Date of Award


Degree Name

Doctor of Philosophy


Political Science

First Advisor

Dr. James Butterfield

Second Advisor

Dr. Mahendra Lawoti

Third Advisor

Dr. Mustafa Kemal Mirzeler


Middle east, civil society, democratization, Arab spring, regime type, authoritarianism


While the notion that civil society organizations can democratize authoritarian regimes from below has become an article of faith among many policy makers and democracy promoters, some area experts warn that practitioners and advocates should not overestimate civil society's democratizing role. This dissertation challenges a large body of scholarship on civil society by arguing that while civil society may constitute a democratic force in any given polity it may also be comprised of less democratic, even radically undemocratic forces as well. Therefore, commensurate with the research yielding that finding, this project argues that on an account of the nature of Middle Eastern regimes civil society is more often a key dependent rather than independent variable.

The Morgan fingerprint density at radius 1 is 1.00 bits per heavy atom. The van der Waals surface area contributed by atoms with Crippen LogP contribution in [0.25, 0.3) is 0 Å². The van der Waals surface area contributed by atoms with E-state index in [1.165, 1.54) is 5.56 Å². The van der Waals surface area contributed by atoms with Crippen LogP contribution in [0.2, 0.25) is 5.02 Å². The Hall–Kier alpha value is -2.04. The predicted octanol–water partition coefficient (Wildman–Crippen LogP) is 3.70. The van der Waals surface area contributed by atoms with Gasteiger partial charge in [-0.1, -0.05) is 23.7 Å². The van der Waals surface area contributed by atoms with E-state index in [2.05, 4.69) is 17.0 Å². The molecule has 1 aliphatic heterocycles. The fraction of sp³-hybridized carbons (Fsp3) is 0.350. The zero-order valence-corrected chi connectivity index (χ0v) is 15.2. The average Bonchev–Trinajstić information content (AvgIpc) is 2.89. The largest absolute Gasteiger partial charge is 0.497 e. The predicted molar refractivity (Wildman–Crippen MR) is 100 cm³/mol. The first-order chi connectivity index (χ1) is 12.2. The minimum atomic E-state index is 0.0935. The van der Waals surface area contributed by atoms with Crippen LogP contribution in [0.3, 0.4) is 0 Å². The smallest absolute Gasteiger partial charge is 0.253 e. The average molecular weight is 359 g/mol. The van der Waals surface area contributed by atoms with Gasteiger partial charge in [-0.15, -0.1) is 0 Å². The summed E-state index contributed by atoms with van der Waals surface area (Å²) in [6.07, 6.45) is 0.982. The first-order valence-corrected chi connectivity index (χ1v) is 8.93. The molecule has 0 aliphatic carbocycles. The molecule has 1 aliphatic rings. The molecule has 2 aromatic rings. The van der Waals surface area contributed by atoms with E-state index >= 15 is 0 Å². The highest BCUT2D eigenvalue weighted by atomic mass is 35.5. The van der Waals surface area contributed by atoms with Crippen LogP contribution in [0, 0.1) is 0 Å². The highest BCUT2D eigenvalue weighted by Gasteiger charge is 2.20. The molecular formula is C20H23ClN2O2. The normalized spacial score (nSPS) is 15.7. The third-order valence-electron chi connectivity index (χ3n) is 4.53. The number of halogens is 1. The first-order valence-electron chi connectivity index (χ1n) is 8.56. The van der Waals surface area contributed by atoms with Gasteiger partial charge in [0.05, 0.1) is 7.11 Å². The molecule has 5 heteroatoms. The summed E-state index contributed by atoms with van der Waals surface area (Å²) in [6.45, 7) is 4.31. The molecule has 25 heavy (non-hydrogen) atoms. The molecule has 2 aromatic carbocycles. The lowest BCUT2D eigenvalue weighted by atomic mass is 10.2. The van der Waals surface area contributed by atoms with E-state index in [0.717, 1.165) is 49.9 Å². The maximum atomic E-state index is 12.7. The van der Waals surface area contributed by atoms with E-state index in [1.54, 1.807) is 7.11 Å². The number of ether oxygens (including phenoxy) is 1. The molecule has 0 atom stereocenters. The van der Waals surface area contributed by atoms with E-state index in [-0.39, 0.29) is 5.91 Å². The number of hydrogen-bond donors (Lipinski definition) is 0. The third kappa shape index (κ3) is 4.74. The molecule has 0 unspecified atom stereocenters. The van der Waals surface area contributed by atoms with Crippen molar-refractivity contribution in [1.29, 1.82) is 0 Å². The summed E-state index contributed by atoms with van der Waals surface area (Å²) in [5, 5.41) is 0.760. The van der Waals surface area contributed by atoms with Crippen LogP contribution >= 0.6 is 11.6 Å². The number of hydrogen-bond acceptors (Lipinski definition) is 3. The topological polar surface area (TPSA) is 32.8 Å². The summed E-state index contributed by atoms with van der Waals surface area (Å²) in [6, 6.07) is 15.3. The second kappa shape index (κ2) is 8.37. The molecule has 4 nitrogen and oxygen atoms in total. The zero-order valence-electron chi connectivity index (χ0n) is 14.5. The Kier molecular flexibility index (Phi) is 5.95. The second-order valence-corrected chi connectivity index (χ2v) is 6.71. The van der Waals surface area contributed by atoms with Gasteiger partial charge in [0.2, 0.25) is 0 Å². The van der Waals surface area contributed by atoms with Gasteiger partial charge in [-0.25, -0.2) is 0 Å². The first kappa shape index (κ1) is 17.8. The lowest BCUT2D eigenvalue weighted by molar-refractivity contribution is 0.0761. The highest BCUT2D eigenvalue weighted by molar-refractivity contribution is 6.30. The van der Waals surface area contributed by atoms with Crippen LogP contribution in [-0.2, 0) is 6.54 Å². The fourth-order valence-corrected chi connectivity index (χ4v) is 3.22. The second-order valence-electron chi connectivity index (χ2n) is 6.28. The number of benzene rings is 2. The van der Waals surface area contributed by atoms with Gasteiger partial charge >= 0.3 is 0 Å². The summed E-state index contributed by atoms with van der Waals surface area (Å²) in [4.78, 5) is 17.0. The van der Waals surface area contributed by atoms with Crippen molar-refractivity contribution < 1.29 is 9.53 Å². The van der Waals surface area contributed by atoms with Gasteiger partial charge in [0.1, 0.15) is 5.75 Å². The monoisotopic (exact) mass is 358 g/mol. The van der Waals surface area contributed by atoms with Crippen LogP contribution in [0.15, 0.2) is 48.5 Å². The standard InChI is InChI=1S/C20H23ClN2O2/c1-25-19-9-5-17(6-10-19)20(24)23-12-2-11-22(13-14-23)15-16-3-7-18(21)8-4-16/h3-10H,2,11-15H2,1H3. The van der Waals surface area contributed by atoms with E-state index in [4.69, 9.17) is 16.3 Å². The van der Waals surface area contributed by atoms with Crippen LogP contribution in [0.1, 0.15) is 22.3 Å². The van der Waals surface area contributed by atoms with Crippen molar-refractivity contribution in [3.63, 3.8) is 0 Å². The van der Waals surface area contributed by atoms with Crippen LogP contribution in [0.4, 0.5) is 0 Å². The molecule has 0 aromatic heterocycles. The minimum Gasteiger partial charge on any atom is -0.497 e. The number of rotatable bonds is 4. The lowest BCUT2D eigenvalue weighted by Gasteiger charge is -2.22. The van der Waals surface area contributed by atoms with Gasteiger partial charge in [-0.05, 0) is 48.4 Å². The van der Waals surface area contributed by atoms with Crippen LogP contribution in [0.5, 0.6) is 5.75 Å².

To that end, I empirically tested the proposition that it is the expansion of democracy that facilitates more vibrant, liberal and secular civil societies in the region and not the converse, through an analysis of the impact of the formal institutions of the state on voluntary associational participation in five distinctive Arab Middle Eastern political regimes, including Syria, Egypt, United Arab Emirates, Jordan and Lebanon. My expectation was to find that increased measures of democracy have a strong, positive impact on increased levels of vibrancy, liberalism and secularism in civil society and a strong, negative impact on increased levels of fundamentalism and militancy in civil society in each case study. The methodology employed was an empirical data collection process entailing a two-fold snowball interviewing strategy, in which I carried out in-depth interviews with both experts and members of civil society organizations in each country. The study found that without exception expert and activist consensus held that the formal institutions of these states had a far stronger impact on their civil societies than vice versa. However, there was not a single case where all four hypotheses I proposed were substantiated without nuance or deviation.

Access Setting

Dissertation-Open Access